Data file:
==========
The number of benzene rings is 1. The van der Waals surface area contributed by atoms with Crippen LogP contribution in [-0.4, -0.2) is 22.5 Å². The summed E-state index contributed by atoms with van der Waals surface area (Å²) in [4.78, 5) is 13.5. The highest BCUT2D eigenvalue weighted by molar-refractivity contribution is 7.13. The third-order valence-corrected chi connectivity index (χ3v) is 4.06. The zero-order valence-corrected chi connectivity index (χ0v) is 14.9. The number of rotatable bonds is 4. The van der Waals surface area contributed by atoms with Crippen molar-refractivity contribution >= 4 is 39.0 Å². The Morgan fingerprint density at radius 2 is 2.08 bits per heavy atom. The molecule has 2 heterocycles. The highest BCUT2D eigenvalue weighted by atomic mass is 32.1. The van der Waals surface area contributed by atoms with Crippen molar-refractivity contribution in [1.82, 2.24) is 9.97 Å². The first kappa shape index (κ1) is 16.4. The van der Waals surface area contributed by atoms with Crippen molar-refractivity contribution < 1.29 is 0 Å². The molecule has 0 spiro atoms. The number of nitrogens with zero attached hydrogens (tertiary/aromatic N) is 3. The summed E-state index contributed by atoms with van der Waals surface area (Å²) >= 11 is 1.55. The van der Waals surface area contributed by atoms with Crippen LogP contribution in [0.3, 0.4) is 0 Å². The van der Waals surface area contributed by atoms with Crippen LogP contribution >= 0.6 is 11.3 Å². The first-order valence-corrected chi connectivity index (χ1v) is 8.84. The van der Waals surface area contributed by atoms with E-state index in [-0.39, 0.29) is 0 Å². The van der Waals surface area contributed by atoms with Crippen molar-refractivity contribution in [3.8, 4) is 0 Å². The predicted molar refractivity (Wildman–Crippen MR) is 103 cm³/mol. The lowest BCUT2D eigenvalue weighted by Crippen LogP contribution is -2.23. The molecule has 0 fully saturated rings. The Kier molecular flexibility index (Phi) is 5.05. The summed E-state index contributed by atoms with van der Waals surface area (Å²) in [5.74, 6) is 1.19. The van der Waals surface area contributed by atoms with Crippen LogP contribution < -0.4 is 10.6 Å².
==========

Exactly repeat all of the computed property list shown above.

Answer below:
The number of benzene rings is 1. The van der Waals surface area contributed by atoms with Crippen LogP contribution in [-0.4, -0.2) is 22.5 Å². The summed E-state index contributed by atoms with van der Waals surface area (Å²) in [4.78, 5) is 13.5. The highest BCUT2D eigenvalue weighted by molar-refractivity contribution is 7.13. The third-order valence-corrected chi connectivity index (χ3v) is 4.06. The zero-order valence-corrected chi connectivity index (χ0v) is 14.9. The number of rotatable bonds is 4. The van der Waals surface area contributed by atoms with Crippen molar-refractivity contribution >= 4 is 39.0 Å². The Morgan fingerprint density at radius 2 is 2.08 bits per heavy atom. The molecule has 2 heterocycles. The highest BCUT2D eigenvalue weighted by atomic mass is 32.1. The van der Waals surface area contributed by atoms with Crippen molar-refractivity contribution in [1.82, 2.24) is 9.97 Å². The first kappa shape index (κ1) is 16.4. The van der Waals surface area contributed by atoms with Crippen molar-refractivity contribution < 1.29 is 0 Å². The molecule has 0 spiro atoms. The number of nitrogens with zero attached hydrogens (tertiary/aromatic N) is 3. The summed E-state index contributed by atoms with van der Waals surface area (Å²) >= 11 is 1.55. The van der Waals surface area contributed by atoms with Crippen LogP contribution in [0.3, 0.4) is 0 Å². The van der Waals surface area contributed by atoms with Crippen LogP contribution >= 0.6 is 11.3 Å². The first-order valence-corrected chi connectivity index (χ1v) is 8.84. The van der Waals surface area contributed by atoms with E-state index in [-0.39, 0.29) is 0 Å². The van der Waals surface area contributed by atoms with Crippen molar-refractivity contribution in [3.8, 4) is 0 Å². The predicted molar refractivity (Wildman–Crippen MR) is 103 cm³/mol. The lowest BCUT2D eigenvalue weighted by Crippen LogP contribution is -2.23. The molecule has 0 fully saturated rings. The Kier molecular flexibility index (Phi) is 5.05. The summed E-state index contributed by atoms with van der Waals surface area (Å²) in [5.74, 6) is 1.19. The van der Waals surface area contributed by atoms with Crippen LogP contribution < -0.4 is 10.6 Å².